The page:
Every bill, “whether it’s a microchip on a dog or whether or not to develop a form for some new law,” takes time to understand, he said. For example, Brown said he asked why all the Democrats had voted one way and the Republicans the other way on a bill to ban paying signature gatherers a bounty rate for qualifying initiatives.
The response I got was, “Look, we only had five minutes for that bill.” They basically had to go along with whatever their staff put up for them in their little poop sheet that they give them. And on that particular bill I spent several hours [talking to the deputy secretary of state, academics and others.]. . .
My only point is that one bill alone is hard to understand in just a few minutes of debate so you multiply that by several thousand you have a system that is not very transparent and that even only selected members and staff consultants can understand only some of the bills. It’s not healthy for democracy that so much is opaque and I think regaining public confidence when it’s so low is very difficult when what is being done is beyond the canon of most of the people in the process, let alone the people themselves.
No consensus, impotent leadership: Brown said the “breakdown of a governing consensus” is a problem that extends far beyond Sacramento, but California at least has a potential solution in direct democracy.
I’m also perceiving it in Washington, which is very similar…so we do have the spectre haunting America that the country is becoming ungovernable. It’s a real threat. It’s a serious threat. And how we get out of it is unclear right now.
I think what we are facing in California is much, much more manageable than the breakdown in Washington … In California we have the ultimate resort to the ballot box. So there may be stalemate for a couple of years but ultimately we can hammer this thing out by bringing this before the people and some way that’s probably what we’re going to end up having to do.
The Republicans could have won some significant pension reforms if they had been willing to include it as part of a revenue deal, Brown said.
They [pensions] need reform, they need change, they need to take into account that people are living longer and that the stock market and bond funds may generate a lower return in the years ahead than they did looking backward.
[But within the GOP] The leadership was opposed to the deal. Dutton and [Assembly GOP Leader Connie] Conway could not maintain their leadership against the more hard right unless they took a very hard anti-tax posture…There wasn’t much that was worth the trade-off. The evil of any association with a tax increase is so profound that it’s hard to balance the scale with whatever — ag, pension, reg reform whatever else you can think of –- it pales in terms of the ideological impact of being associated with a tax.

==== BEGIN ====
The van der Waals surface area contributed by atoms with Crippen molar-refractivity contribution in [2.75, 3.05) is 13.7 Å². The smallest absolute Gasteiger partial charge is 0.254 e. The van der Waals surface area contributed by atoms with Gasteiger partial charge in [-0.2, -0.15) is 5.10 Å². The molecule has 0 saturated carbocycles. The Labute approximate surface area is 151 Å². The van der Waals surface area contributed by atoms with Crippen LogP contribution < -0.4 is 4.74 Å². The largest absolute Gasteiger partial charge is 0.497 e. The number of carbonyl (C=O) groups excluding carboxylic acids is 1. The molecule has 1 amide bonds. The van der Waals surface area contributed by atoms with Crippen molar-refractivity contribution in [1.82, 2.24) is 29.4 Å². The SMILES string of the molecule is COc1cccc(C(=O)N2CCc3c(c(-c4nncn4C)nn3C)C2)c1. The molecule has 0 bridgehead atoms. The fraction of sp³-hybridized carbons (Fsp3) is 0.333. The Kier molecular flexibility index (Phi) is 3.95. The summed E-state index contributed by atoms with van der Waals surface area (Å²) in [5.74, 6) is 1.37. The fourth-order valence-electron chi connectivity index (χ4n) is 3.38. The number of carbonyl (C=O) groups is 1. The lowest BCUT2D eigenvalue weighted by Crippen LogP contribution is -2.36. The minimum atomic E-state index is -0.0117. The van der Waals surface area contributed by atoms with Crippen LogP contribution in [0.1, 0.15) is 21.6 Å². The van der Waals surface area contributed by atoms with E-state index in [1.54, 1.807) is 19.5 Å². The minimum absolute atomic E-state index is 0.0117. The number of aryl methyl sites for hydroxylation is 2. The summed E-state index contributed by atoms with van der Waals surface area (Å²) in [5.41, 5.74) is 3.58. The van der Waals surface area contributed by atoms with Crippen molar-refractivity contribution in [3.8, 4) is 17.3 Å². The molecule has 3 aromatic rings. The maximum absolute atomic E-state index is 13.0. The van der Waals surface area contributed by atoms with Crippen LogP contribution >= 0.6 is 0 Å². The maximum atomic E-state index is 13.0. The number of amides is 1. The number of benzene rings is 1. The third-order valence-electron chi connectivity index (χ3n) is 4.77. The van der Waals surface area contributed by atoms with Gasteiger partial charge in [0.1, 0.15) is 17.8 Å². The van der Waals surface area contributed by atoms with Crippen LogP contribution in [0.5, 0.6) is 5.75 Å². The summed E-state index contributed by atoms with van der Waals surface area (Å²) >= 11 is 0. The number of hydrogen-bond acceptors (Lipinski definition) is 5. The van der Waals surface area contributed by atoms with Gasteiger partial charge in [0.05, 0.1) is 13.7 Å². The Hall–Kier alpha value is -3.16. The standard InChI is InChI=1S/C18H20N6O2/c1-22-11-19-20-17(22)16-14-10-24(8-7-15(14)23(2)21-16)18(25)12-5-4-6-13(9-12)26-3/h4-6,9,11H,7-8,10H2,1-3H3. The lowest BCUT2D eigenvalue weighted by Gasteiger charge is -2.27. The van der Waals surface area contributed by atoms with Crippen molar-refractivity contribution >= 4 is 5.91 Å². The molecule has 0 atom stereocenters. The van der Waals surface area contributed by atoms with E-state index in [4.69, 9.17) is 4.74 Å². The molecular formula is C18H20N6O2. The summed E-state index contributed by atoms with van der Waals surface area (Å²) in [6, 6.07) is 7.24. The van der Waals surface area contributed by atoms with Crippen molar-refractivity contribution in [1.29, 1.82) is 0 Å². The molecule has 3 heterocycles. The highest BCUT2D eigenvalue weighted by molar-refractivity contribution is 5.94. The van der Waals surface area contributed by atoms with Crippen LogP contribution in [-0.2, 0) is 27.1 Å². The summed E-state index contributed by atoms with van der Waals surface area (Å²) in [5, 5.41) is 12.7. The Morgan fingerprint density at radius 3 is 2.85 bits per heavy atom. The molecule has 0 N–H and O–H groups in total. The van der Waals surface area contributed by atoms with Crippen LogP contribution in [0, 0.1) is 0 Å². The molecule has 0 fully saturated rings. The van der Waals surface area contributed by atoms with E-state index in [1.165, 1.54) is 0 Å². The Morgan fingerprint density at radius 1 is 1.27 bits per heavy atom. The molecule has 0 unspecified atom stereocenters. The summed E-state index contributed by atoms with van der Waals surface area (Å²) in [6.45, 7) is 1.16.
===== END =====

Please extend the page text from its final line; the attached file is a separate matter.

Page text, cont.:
…The people we were talking to weren’t in the leadership and they weren’t used to negotiating … When the leadership is in opposition it becomes very difficult. They call it a ‘pick-off strategy.’ The leadership will say ‘you’re trying to pick off my members’ and they do their best to prevent that because then that challenges their leadership, And if they don’t look like they’re able to hold the governor at bay, then someone else will take their job and get the bigger office.
Brown said he will offer pension reforms some time before the end of the year. “I’ll make some proposals and let the Legislature chew on it for a while,” he said, declining to outline his proposals. Nor would he say what he plans to do with legislation now on his desk to move initiatives to November.
The EGB Jr. stamp: He said that while he has not been able to get a two-thirds vote for revenues through the Legislature, there’s still a lot that his administration has been able to accomplish in his first nine months.
There’s a lot to be done by the executive whatever’s going on in the Legislature. The legislative body is only the generator of new additions to the voluminous codes of California. There’s a whole other and vaster terrain which is called public service – the fish and game, the forests, the rivers, the water, the roads, the trains, the research, the schools, the prisons — there’s a lot going on that has to go on whether or not we get our dose of a 1001 legislative proposals.
Now I know from being governor this time that, looking back on what I knew before, I have a much better sense of how things operate, about how one part of the government fits into another, I know issues when I see them, I’ve put together a very good group of people working with me so I think in the development of the realignment, in the development of the state boards, in the work on the Delta conveyance, in the advancement of energy, renewable energy, all these are going well . . .
I understand how the government operates and I’m putting my own stamp on how to make it work better.